Good vegetable oil is another food the prostate patient should be sure to incorporate into his diet. That is cold -pressed oil that has not been refined or hydrogenated. The essential fatty acids (EFAs) are intact in oil that has not been tampered with. Pumpkin seeds and pollen are both good sources of EFA, but are not likely to be eaten in sufficient quantities. A wholesome diet should supply one to three tablespoons of fresh, unrefined flax oil, safflower oil, sunflower oil, sesame seed oil, soybean oil, peanut oil and pumpkin seed oil. I make my own blend of several of them on the assumption that a low supply of essential fatty acids in one oil will be compensated for by a higher supply in another. These oils can be used in salads or stirred into hot breakfast cereal or other food after cooking.

Zinc is found in all body tissue, particularly hair, skin, fingernails, bones, the nervous system and the prostate. It is higher in the prostate than anywhere else. A good many studies have indicated that adequate supplies of zinc are vital for prostate health. The following foods are good sources of zinc: brewer's yeast, liver, leafy greens, oysters, nuts and other seeds such as lentils, peas and beans - and, of course, pumpkin seeds.

However, since it may be difficult to get sufficient nutrient from food, I recommended the following daily regime of supplementation: vitamin A (25,000 IU); vitamin E (200 to 400 IU); magnesium (400 to 600 IU); zinc gluconate (20 to 50 mg); and a generous supply of vitamin C (several thousand milligrams).

In addition to the above strategies I recommend an occasional fast of 24 to 48 hours. A fast yields general health benefits in that it enables the body to do some extra physiological house-cleaning and to catch up on overdue repair and maintenance work. It leaves the body better able to fight infection, including infection of the prostate area.

Exercise is Important

There has been another lifestyle change of comparable impact to our modern eating habits: the shift away from physical activity. Machines have taken over. Exercise is perhaps as important for good health as good nutrition.

One cannot get full benefit from good food unless there is a fit cardiovascular system to deliver the nutrients efficiently to, and remove waste from, all the cells of the body. Only regular aerobic exercise, like jogging, swimming, walking, bicycling or cross-country skiing guarantees such a cardiovascular system.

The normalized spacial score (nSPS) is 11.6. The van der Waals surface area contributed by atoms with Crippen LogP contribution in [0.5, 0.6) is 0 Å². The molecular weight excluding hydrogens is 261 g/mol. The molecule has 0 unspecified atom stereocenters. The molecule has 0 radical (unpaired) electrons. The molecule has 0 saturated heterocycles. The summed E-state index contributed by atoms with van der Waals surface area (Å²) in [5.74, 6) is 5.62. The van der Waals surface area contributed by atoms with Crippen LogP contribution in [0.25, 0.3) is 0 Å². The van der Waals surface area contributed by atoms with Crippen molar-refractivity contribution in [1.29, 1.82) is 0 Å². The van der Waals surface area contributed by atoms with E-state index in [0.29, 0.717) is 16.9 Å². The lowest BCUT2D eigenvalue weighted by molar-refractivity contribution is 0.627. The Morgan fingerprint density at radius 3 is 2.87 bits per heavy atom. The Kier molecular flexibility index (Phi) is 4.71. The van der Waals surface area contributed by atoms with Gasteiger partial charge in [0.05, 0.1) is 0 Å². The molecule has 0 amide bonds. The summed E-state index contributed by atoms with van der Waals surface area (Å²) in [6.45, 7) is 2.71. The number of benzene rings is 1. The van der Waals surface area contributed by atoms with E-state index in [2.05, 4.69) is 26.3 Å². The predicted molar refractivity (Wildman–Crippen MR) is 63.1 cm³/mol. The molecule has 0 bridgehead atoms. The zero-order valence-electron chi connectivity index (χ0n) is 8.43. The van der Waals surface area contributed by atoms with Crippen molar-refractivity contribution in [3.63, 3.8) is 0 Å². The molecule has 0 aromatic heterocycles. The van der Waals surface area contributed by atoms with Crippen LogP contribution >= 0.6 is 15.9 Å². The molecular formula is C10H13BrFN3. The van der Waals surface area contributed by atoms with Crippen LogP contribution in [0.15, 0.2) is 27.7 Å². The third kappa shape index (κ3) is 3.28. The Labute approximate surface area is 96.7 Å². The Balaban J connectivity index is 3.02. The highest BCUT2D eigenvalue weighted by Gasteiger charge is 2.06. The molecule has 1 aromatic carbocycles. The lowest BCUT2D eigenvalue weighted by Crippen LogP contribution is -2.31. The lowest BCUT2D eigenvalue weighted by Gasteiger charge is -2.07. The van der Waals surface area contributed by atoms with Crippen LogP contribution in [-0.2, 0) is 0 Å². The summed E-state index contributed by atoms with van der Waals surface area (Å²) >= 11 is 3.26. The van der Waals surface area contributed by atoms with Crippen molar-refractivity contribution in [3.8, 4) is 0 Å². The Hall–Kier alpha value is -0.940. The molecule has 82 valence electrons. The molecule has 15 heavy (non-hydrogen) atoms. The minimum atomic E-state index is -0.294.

Brisk walking is perhaps the one best suited for the prostate patient. Dr Paavo Airola recommended one to two hours of walking per day. Dr Luce Guilmain, a naturopath practising in Montreal, feels the prostate patient should refrain from jogging. My own view is that moderate jogging is allright except during bouts of acute prostatitis.

In addition to aerobic exercise, many experts recommend the inverted position for prostate health, such as lying on a slant board, head down. The important thing is that the prostate, normally lower than the heart, is positioned higher than the heart for up to 15 minutes several times a day. The result is better drainage of the congested area.

Dr Airola suggested lying flat on your back with knees pulled up as far as possible. Press the soles of your feet together and lower the legs as far as you can with a forceful movement. Repeat as many times as possible. In acute prostatitis, hot sitz baths with camomile tea added to the water can be counted on to bring relief. By correcting errors in your lifestyle you give yourself a good chance to grow old without losing your prostate or contracting cancer. I believe that cancer is the wages of faulty living.

Recommended reading:

Prostate Problems by S. Kirban (sc) $6.95

Are You Confused? by Paavo Airola, PhD (sc) $10.50

How to Get Well by Paavo Airola, PhD (hc) 393 pp $18.95

Airola Diet and Cookbook by Paavo Airola, PhD (hc) 288 pp $18.95

McDougall Plan by John McDougall (sc) 339pp $17.95

Available from your local health food store or from alive Books PO Box 80055 Burnaby BC V5H 3X1. Please include $2.00 p&h and 7% GST when ordering from alive Books.


By Ambros Prechtl